Apple and Google announced on April 10 that they would join forces to create the technology, by which time the NHS had already started work. All parties put their software into action around a month later, in mid-May.

Developers in the NHS will now work alongside the tech giants to try and roll its detection software and the NHS app’s distance-measuring ability — which they said was significantly better — together to make a hybrid app that actually works.  

Here’s how the NHS contact tracing app fell apart:

When used on iPhones the NHS app went into background mode and stopped recording nearby phones;As a result it only managed to detect four per cent of possible contacts for Apple phone users. In contrast, it detected 75 per cent for Android phone users; The technology developed by Apple and Google could detect 99 per cent of nearby phones, officials said, but could not say how close they actually were;Health bosses said the Apple/Google technology couldn’t differentiate someone 3m (9’8′) away with their phone in their hand from someone 1m (3’3′) away with it in their pocket;Officials now want to merge the two, to have Apple/Google’s detection capability with the NHSX app’s ability to calculate distance, which was far better.

The add-on features suggested at the meeting, which were revealed by two insiders, come just weeks after it was revealed that the fundamentals of the app still don’t work.

NHSX’s app, now abandoned, was unable to monitor close contacts between people if one or both of them were using an iPhone because the phone forced it into sleep mode.

And the software made by Apple and Google, according to the UK Government, is currently unable to work out how far apart people are – an essential function of contact tracing.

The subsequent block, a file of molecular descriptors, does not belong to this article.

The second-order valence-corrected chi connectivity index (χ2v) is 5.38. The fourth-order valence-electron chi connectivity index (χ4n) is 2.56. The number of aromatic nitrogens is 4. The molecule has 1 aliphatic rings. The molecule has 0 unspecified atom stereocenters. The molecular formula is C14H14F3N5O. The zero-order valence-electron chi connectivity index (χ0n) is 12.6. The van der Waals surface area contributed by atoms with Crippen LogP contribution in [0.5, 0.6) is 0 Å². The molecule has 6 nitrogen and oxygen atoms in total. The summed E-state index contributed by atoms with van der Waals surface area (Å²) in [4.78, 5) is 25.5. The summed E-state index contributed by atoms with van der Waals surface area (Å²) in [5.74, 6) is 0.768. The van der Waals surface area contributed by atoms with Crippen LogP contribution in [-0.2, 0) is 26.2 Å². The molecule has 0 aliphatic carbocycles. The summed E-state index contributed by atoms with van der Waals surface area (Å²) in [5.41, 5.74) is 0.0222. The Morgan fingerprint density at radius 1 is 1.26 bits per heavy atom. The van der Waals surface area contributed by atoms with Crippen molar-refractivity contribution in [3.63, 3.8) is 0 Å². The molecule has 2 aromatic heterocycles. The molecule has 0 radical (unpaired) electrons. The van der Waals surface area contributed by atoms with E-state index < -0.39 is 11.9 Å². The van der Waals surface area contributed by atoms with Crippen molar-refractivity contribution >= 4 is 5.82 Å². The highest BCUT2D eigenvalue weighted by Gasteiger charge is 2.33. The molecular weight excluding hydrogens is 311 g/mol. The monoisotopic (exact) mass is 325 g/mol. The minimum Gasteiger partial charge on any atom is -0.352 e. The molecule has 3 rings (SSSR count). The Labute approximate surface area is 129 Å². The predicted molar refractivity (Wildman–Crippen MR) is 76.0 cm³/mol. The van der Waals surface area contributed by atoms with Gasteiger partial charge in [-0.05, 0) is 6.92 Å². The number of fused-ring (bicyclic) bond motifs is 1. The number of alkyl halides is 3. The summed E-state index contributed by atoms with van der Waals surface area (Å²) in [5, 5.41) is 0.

British officials are now reported to be working with the tech giants to develop a hybrid app using the best features from both.

They said this month that the NHS app didn’t work when used on Apple iPhones – it essentially went into sleep mode and was unable to detect 96 per cent of contacts.

Although it worked better on Android, detecting 75 per cent of phones nearby, it did not compare with the 99 per cent detection achieved by Apple and Google’s software. 

That technology, however, could not tell how far away someone was and produced the same signal for people at three metres as it did for people at one metre.

The amount of time people spend within a certain distance of one another – currently two metres – is ‘mission critical’ for a contact tracing app, Matt Hancock said.

People living in apartment buildings, for example, are likely regularly within three metres of someone but not actually in the same flat or even on the same floor.

NHS bosses now say they will pool the positives of both apps to try and create one which can be used in Britain in the future, but this is likely to take months.

Baroness Dido Harding and Matthew Gould, CEO of NHSX, the health service’s digital department, said in a joint statement: ‘We have agreed to share our own innovative work on estimating distance between app users with Google and Apple – work that we hope will benefit others – while using their solution to address some of the specific technical challenges identified through our rigorous testing.’ 

The Labour Party said the contact tracing app, initially scheduled for mid-May, had been another fiasco characteristic of the Government’s mishandling of Covid-19.

Shadow Health Secretary Jonathan Ashworth said at the time: ‘This is unsurprising and yet another example of where the government’s response has been slow and badly managed. 

‘It’s meant precious time and money wasted.

‘For months tech experts warned ministers about the flaws in their app which is why we wrote to Matt Hancock encouraging the government to consider digital alternatives back in May.

‘Ministers must now urgently prioritise building a fully effective test, trace and isolate regime lead by local expertise to break the chains of transmission of this deadly virus.’